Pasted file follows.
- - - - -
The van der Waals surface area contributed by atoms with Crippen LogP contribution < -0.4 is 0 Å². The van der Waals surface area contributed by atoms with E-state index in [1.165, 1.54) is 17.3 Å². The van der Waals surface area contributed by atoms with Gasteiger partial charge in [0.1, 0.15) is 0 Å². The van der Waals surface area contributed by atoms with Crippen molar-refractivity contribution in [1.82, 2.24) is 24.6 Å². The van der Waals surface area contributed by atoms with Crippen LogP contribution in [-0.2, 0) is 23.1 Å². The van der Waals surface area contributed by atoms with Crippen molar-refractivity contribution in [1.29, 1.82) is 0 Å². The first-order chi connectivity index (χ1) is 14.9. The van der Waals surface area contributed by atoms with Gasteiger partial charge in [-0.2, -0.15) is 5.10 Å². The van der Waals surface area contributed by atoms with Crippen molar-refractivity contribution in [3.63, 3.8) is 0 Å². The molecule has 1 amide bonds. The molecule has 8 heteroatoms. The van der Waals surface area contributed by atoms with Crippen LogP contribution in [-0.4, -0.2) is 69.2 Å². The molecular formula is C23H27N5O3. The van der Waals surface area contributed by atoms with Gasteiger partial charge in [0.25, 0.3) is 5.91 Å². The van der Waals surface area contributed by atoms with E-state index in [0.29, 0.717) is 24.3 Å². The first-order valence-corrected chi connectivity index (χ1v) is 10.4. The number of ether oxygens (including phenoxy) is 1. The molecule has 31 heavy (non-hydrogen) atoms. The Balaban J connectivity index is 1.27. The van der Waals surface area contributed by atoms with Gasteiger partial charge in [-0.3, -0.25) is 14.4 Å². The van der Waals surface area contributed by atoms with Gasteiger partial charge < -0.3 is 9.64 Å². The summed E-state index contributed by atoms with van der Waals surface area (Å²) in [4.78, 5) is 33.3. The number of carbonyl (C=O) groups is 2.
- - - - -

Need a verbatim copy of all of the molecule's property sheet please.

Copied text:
The van der Waals surface area contributed by atoms with Crippen LogP contribution < -0.4 is 0 Å². The van der Waals surface area contributed by atoms with E-state index in [1.165, 1.54) is 17.3 Å². The van der Waals surface area contributed by atoms with Gasteiger partial charge in [0.1, 0.15) is 0 Å². The van der Waals surface area contributed by atoms with Crippen molar-refractivity contribution in [1.82, 2.24) is 24.6 Å². The van der Waals surface area contributed by atoms with Crippen LogP contribution in [-0.2, 0) is 23.1 Å². The van der Waals surface area contributed by atoms with Crippen molar-refractivity contribution in [1.29, 1.82) is 0 Å². The first-order chi connectivity index (χ1) is 14.9. The van der Waals surface area contributed by atoms with Gasteiger partial charge in [-0.2, -0.15) is 5.10 Å². The van der Waals surface area contributed by atoms with Crippen molar-refractivity contribution in [3.63, 3.8) is 0 Å². The molecule has 1 amide bonds. The molecule has 8 heteroatoms. The van der Waals surface area contributed by atoms with Crippen LogP contribution in [-0.4, -0.2) is 69.2 Å². The molecular formula is C23H27N5O3. The van der Waals surface area contributed by atoms with Gasteiger partial charge in [0.25, 0.3) is 5.91 Å². The van der Waals surface area contributed by atoms with E-state index in [0.29, 0.717) is 24.3 Å². The first-order valence-corrected chi connectivity index (χ1v) is 10.4. The number of ether oxygens (including phenoxy) is 1. The molecule has 31 heavy (non-hydrogen) atoms. The Balaban J connectivity index is 1.27. The van der Waals surface area contributed by atoms with Gasteiger partial charge in [-0.3, -0.25) is 14.4 Å². The van der Waals surface area contributed by atoms with Gasteiger partial charge < -0.3 is 9.64 Å². The summed E-state index contributed by atoms with van der Waals surface area (Å²) in [4.78, 5) is 33.3. The number of carbonyl (C=O) groups is 2.